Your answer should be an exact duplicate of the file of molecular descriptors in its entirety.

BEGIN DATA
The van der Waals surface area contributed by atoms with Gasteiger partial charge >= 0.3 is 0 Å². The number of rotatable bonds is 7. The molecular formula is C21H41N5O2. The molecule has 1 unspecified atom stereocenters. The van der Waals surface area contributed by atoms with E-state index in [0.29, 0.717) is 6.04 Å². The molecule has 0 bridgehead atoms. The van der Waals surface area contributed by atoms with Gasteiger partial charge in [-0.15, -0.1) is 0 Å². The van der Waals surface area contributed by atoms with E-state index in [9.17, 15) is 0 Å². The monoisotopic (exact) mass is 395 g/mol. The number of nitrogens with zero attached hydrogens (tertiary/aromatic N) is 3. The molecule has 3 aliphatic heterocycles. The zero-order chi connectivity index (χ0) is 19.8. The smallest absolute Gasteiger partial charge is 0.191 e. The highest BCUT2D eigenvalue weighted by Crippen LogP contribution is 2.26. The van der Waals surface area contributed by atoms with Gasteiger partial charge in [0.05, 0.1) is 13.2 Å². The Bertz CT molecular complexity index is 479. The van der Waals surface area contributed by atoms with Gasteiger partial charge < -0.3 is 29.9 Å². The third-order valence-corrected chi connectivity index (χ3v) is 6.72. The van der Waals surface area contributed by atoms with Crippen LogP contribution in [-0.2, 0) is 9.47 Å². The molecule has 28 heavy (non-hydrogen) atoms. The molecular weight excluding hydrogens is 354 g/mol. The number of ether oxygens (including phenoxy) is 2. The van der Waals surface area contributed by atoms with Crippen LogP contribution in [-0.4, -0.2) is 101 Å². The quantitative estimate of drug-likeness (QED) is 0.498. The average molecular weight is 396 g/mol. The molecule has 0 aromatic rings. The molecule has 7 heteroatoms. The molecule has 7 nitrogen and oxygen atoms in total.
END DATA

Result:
The van der Waals surface area contributed by atoms with Gasteiger partial charge >= 0.3 is 0 Å². The number of rotatable bonds is 7. The molecular formula is C21H41N5O2. The molecule has 1 unspecified atom stereocenters. The van der Waals surface area contributed by atoms with E-state index in [0.29, 0.717) is 6.04 Å². The molecule has 0 bridgehead atoms. The van der Waals surface area contributed by atoms with Gasteiger partial charge in [-0.15, -0.1) is 0 Å². The van der Waals surface area contributed by atoms with E-state index in [9.17, 15) is 0 Å². The monoisotopic (exact) mass is 395 g/mol. The number of nitrogens with zero attached hydrogens (tertiary/aromatic N) is 3. The molecule has 3 aliphatic heterocycles. The zero-order chi connectivity index (χ0) is 19.8. The smallest absolute Gasteiger partial charge is 0.191 e. The highest BCUT2D eigenvalue weighted by Crippen LogP contribution is 2.26. The van der Waals surface area contributed by atoms with Gasteiger partial charge in [0.05, 0.1) is 13.2 Å². The Bertz CT molecular complexity index is 479. The van der Waals surface area contributed by atoms with Gasteiger partial charge < -0.3 is 29.9 Å². The third-order valence-corrected chi connectivity index (χ3v) is 6.72. The van der Waals surface area contributed by atoms with Crippen LogP contribution in [-0.2, 0) is 9.47 Å². The molecule has 28 heavy (non-hydrogen) atoms. The molecular weight excluding hydrogens is 354 g/mol. The number of ether oxygens (including phenoxy) is 2. The van der Waals surface area contributed by atoms with Crippen LogP contribution in [-0.4, -0.2) is 101 Å². The quantitative estimate of drug-likeness (QED) is 0.498. The average molecular weight is 396 g/mol. The molecule has 0 aromatic rings. The molecule has 7 heteroatoms. The molecule has 7 nitrogen and oxygen atoms in total.